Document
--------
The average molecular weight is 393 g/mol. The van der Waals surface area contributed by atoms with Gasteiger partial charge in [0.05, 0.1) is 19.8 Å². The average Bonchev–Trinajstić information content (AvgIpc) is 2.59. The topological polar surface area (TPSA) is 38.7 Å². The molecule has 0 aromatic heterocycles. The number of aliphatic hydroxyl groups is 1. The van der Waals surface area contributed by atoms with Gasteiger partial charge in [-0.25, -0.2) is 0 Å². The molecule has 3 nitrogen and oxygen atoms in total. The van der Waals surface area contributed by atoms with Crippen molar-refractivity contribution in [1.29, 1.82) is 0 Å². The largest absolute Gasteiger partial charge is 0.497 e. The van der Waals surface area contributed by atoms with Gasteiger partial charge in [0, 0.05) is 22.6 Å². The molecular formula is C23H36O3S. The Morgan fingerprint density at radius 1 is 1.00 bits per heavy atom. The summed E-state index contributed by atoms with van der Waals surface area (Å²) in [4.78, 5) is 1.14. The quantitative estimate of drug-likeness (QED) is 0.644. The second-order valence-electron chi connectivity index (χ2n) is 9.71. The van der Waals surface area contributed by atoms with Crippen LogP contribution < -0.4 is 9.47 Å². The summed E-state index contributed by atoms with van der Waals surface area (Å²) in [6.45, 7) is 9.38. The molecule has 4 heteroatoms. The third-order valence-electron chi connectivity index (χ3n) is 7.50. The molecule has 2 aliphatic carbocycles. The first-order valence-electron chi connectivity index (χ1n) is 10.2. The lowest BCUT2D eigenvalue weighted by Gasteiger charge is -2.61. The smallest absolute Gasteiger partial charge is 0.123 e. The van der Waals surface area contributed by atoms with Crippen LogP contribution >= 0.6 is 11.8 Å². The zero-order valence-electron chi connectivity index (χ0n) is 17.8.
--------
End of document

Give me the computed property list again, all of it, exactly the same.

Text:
The average molecular weight is 393 g/mol. The van der Waals surface area contributed by atoms with Gasteiger partial charge in [0.05, 0.1) is 19.8 Å². The average Bonchev–Trinajstić information content (AvgIpc) is 2.59. The topological polar surface area (TPSA) is 38.7 Å². The molecule has 0 aromatic heterocycles. The number of aliphatic hydroxyl groups is 1. The van der Waals surface area contributed by atoms with Gasteiger partial charge in [-0.25, -0.2) is 0 Å². The molecule has 3 nitrogen and oxygen atoms in total. The van der Waals surface area contributed by atoms with Crippen molar-refractivity contribution in [1.29, 1.82) is 0 Å². The largest absolute Gasteiger partial charge is 0.497 e. The van der Waals surface area contributed by atoms with Gasteiger partial charge in [0, 0.05) is 22.6 Å². The molecular formula is C23H36O3S. The Morgan fingerprint density at radius 1 is 1.00 bits per heavy atom. The summed E-state index contributed by atoms with van der Waals surface area (Å²) in [4.78, 5) is 1.14. The quantitative estimate of drug-likeness (QED) is 0.644. The second-order valence-electron chi connectivity index (χ2n) is 9.71. The van der Waals surface area contributed by atoms with Crippen LogP contribution < -0.4 is 9.47 Å². The summed E-state index contributed by atoms with van der Waals surface area (Å²) in [6.45, 7) is 9.38. The molecule has 4 heteroatoms. The third-order valence-electron chi connectivity index (χ3n) is 7.50. The molecule has 2 aliphatic carbocycles. The first-order valence-electron chi connectivity index (χ1n) is 10.2. The lowest BCUT2D eigenvalue weighted by Gasteiger charge is -2.61. The smallest absolute Gasteiger partial charge is 0.123 e. The van der Waals surface area contributed by atoms with Crippen LogP contribution >= 0.6 is 11.8 Å². The zero-order valence-electron chi connectivity index (χ0n) is 17.8.